How should we then live in these changing times?
My theme is simple. As I have said so often over the years, the once-Christian West is no more. The West has not only moved into being a post-Christian West, but it is now quite clearly an anti-Christian West. That is the reality we find ourselves in today. So how do Western Christians live in such a culture?
In one sense, we live the same as always. We seek to live lives of integrity, allowing Jesus to shine through our daily words and actions. We seek to share the gospel. We continue to worship God. All that remains the same. But in other ways, we need to think and act rather differently.
Just yesterday I wrote about this matter in a book review. I quoted Eric Metaxas: “The problem is not at all that wonderful pastors like New York’s Tim Keller were wrong in their assessments that we should avoid politics and culture-warring, but that as circumstances in our own culture changed, they eventually became wrong by sticking to a script that was no longer right for the time in which we found ourselves.”
He had referred to an article that in turn referred to an earlier piece. Let me retrace the steps. In February 2022 Aaron Renn wrote about “The Three Worlds of Evangelicalism.” He uses Keller as one of his examples as he looks at these three worlds:
– Positive World (Pre-1994): Society at large retains a mostly positive view of Christianity. To be known as a good, churchgoing man remains part of being an upstanding citizen. Publicly being a Christian is a status-enhancer. Christian moral norms are the basic moral norms of society and violating them can bring negative consequences.
– Neutral World (1994–2014): Society takes a neutral stance toward Christianity. Christianity no longer has privileged status but is not disfavored. Being publicly known as a Christian has neither a positive nor a negative impact on one’s social status. Christianity is a valid option within a pluralistic public square. Christian moral norms retain some residual effect.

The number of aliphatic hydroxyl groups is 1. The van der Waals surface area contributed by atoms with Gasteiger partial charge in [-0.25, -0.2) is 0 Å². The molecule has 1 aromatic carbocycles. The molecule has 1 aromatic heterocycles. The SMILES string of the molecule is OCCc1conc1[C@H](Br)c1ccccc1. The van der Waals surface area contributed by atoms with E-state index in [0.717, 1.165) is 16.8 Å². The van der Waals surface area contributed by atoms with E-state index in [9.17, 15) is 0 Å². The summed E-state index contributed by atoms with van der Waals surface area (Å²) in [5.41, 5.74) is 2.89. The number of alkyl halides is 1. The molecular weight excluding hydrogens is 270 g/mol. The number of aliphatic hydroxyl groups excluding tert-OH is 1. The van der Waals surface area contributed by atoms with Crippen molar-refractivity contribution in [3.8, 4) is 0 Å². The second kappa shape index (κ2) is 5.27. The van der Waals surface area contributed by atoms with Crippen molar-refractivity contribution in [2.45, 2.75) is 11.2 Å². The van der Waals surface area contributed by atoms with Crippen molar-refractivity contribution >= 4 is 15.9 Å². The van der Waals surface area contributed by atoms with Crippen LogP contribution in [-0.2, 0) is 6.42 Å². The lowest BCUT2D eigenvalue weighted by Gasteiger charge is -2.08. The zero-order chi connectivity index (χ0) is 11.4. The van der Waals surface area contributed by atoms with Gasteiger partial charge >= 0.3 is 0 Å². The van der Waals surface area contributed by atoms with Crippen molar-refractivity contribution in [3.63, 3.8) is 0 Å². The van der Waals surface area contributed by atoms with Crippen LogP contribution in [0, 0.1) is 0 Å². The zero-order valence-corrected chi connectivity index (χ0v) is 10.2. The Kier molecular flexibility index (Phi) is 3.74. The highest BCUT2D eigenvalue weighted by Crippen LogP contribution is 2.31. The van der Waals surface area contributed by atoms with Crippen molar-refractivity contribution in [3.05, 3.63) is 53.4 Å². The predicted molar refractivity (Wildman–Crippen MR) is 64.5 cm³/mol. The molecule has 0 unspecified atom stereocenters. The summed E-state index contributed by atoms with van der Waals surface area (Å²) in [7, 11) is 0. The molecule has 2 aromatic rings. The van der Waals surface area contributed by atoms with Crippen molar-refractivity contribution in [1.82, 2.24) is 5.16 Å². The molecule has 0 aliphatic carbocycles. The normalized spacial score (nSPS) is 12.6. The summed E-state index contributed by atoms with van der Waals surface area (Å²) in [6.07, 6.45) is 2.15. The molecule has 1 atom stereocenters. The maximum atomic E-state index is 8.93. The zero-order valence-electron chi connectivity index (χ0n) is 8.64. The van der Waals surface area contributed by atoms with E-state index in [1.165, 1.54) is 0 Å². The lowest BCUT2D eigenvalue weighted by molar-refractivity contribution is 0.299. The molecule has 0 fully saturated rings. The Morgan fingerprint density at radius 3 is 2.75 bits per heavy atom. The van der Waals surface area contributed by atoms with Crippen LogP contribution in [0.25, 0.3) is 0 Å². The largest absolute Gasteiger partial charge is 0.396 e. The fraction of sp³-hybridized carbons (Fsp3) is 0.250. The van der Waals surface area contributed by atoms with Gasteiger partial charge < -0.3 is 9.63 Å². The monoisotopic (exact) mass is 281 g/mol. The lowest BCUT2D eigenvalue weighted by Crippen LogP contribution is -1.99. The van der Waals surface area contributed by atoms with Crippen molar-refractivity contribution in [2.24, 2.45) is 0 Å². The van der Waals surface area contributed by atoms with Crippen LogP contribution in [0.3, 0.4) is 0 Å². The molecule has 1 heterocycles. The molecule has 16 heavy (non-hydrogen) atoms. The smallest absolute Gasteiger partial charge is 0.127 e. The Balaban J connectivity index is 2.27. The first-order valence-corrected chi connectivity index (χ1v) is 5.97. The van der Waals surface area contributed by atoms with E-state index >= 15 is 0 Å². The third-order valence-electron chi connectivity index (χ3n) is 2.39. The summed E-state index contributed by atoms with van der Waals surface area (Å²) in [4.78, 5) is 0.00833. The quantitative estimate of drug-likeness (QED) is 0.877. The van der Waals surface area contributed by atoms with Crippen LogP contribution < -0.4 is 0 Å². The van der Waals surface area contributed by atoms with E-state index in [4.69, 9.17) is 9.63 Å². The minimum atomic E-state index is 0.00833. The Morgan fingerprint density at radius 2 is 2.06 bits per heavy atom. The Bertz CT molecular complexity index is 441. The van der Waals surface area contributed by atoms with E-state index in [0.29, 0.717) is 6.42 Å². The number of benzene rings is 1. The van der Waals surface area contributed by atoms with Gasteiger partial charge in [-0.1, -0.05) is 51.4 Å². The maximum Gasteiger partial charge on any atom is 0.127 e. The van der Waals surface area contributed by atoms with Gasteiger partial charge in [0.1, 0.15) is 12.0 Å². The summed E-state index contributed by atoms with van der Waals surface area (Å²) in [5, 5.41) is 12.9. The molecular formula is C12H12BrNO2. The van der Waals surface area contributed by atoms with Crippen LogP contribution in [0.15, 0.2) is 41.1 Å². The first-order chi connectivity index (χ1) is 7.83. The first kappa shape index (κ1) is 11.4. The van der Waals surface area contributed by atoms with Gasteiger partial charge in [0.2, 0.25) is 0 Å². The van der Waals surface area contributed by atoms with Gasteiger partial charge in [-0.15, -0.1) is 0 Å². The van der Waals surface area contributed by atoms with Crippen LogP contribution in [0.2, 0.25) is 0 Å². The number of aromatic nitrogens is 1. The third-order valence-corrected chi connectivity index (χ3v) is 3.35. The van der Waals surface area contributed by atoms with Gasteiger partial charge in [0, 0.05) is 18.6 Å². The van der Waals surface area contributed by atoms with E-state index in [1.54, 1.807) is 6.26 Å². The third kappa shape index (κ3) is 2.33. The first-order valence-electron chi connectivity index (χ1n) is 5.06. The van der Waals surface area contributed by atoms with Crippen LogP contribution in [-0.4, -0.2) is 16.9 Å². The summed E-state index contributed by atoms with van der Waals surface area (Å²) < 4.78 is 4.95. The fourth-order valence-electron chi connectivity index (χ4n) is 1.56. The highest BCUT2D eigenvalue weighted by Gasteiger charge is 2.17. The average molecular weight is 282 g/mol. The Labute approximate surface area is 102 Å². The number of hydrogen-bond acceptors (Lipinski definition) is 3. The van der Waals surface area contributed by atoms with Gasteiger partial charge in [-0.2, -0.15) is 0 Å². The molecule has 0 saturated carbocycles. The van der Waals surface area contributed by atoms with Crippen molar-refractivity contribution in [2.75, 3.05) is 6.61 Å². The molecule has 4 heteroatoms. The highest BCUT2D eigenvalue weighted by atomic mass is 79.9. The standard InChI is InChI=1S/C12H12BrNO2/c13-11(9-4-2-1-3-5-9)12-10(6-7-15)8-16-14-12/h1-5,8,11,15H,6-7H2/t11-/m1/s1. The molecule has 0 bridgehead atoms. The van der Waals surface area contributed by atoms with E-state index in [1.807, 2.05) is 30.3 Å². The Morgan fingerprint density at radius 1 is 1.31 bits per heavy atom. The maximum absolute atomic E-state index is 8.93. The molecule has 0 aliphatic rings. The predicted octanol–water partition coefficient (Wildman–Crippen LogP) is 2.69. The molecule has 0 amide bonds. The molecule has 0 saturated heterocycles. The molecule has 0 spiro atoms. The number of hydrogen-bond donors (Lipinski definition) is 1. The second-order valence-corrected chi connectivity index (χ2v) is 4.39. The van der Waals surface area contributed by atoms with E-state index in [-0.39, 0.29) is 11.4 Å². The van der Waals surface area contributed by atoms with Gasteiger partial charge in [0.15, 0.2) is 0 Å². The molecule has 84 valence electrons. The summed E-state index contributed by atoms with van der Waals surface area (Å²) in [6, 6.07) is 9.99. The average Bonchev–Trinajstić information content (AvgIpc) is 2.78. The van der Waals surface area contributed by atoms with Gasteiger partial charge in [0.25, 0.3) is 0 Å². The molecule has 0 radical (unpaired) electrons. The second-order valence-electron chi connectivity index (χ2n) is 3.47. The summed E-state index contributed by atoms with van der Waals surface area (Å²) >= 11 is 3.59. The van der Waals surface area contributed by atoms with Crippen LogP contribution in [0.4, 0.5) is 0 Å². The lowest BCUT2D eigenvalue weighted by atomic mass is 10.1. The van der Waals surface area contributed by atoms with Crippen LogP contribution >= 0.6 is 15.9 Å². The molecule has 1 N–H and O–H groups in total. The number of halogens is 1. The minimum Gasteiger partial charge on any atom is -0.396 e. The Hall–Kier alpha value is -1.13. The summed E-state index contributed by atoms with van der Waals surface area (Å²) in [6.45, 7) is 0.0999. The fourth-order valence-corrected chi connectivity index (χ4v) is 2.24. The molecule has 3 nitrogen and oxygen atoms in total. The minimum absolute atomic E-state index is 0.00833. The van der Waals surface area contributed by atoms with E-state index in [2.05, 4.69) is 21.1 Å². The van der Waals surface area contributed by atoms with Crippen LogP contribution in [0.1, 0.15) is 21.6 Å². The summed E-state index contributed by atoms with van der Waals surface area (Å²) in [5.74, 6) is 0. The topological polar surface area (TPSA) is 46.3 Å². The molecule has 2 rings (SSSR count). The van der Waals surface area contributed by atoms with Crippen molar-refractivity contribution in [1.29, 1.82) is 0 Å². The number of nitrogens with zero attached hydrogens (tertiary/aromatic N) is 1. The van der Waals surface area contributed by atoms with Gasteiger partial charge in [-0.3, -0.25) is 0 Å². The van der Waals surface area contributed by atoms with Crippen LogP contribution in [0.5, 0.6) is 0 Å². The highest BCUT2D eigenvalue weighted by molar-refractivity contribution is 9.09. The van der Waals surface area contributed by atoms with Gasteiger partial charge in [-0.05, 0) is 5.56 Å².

– Negative World (2014–Present): Society has come to have a negative view of Christianity. Being known as a Christian is a social negative, particularly in the elite domains of society. Christian morality is expressly repudiated and seen as a threat to the public good and the new public moral order. Subscribing to Christian moral views or violating the secular moral order brings negative consequences.
A number of other writers picked up on this assessment. For example, a few months later James Wood wrote about “How I Evolved on Tim Keller.” He said this:
I began to observe that our politics and culture had changed. I began to feel differently about our surrounding secular culture, and noticed that its attitude toward Christianity was not what it once had been. Aaron Renn’s account represents well my thinking and the thinking of many: There was a “neutral world” roughly between 1994–2014 in which traditional Christianity was neither broadly supported nor opposed by the surrounding culture, but rather was viewed as an eccentric lifestyle option among many. However, that time is over. Now we live in the “negative world,” in which, according to Renn, Christian morality is expressly repudiated and traditional Christian views are perceived as undermining the social good. As I observed the attitude of our surrounding culture change, I was no longer so confident that the evangelistic framework I had gleaned from Keller would provide sufficient guidance for the cultural and political moment. A lot of former fanboys like me are coming to similar conclusions. The evangelistic desire to minimize offense to gain a hearing for the gospel can obscure what our political moment requires.
And just a few days ago Australian writer Simon Kennedy looked at all this in light of the recent case of anti-Christian bigotry in the AFL. Andrew Thorburn was hounded out of his role as Essendon CEO for daring to identify as a Christian, and for being associated with City on a Hill church and its minister Guy Mason. After this event, Mason was soon on Channel 7 trying to deal with all this.
He tried to present his side of the story to David Koch on Sunrise a week ago, but as might have been expected, he was bullied and shot down by a very unsympathetic Koch. Mason wanted to stress the positive and highlight God’s love, but Koch would have none of it. And all that reflects the big cultural shift now underway. Kennedy says this:
Here is the fact the culturally sensitive, missional, gospel-centred church in Australia now needs to face. And that descriptor makes up a good chunk of the conservative churches in Australia, be they Anglican, Presbyterian, Pentecostal, Uniting, or whatever. The fact is: No. One. Cares.